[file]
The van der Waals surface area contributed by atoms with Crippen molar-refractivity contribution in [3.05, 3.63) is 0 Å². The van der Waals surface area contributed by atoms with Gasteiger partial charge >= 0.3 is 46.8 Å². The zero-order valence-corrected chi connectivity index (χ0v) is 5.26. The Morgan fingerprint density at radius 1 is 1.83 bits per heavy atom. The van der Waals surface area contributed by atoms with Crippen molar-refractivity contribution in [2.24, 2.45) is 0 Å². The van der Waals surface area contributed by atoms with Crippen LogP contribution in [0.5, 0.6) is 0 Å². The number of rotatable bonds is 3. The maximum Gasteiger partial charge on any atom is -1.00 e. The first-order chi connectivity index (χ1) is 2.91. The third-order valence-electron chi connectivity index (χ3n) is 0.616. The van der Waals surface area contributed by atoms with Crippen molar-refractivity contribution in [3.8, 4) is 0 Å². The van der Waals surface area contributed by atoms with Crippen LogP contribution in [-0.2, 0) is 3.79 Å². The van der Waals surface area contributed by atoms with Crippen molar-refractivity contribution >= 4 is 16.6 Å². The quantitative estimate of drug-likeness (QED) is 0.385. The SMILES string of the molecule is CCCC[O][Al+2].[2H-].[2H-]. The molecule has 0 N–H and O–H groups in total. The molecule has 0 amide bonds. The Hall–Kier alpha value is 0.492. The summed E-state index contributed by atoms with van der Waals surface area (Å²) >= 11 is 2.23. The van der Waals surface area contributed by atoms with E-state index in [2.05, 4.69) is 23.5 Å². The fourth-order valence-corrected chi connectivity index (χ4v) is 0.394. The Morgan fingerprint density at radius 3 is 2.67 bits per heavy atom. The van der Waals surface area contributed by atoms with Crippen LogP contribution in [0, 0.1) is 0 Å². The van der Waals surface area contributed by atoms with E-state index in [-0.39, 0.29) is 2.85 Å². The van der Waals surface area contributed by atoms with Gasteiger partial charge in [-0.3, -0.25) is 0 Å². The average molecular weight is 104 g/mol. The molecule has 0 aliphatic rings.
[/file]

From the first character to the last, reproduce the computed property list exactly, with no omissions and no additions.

The van der Waals surface area contributed by atoms with Crippen molar-refractivity contribution in [3.05, 3.63) is 0 Å². The van der Waals surface area contributed by atoms with Gasteiger partial charge >= 0.3 is 46.8 Å². The zero-order valence-corrected chi connectivity index (χ0v) is 5.26. The Morgan fingerprint density at radius 1 is 1.83 bits per heavy atom. The van der Waals surface area contributed by atoms with Crippen molar-refractivity contribution in [2.24, 2.45) is 0 Å². The van der Waals surface area contributed by atoms with Crippen LogP contribution in [0.5, 0.6) is 0 Å². The number of rotatable bonds is 3. The maximum Gasteiger partial charge on any atom is -1.00 e. The first-order chi connectivity index (χ1) is 2.91. The third-order valence-electron chi connectivity index (χ3n) is 0.616. The van der Waals surface area contributed by atoms with Crippen molar-refractivity contribution in [3.8, 4) is 0 Å². The van der Waals surface area contributed by atoms with Crippen LogP contribution in [-0.2, 0) is 3.79 Å². The van der Waals surface area contributed by atoms with Crippen molar-refractivity contribution >= 4 is 16.6 Å². The quantitative estimate of drug-likeness (QED) is 0.385. The SMILES string of the molecule is CCCC[O][Al+2].[2H-].[2H-]. The molecule has 0 N–H and O–H groups in total. The molecule has 0 amide bonds. The Hall–Kier alpha value is 0.492. The summed E-state index contributed by atoms with van der Waals surface area (Å²) >= 11 is 2.23. The van der Waals surface area contributed by atoms with E-state index in [2.05, 4.69) is 23.5 Å². The fourth-order valence-corrected chi connectivity index (χ4v) is 0.394. The Morgan fingerprint density at radius 3 is 2.67 bits per heavy atom. The van der Waals surface area contributed by atoms with Crippen LogP contribution in [0, 0.1) is 0 Å². The van der Waals surface area contributed by atoms with E-state index in [-0.39, 0.29) is 2.85 Å². The van der Waals surface area contributed by atoms with Gasteiger partial charge in [-0.3, -0.25) is 0 Å². The average molecular weight is 104 g/mol. The molecule has 0 aliphatic rings.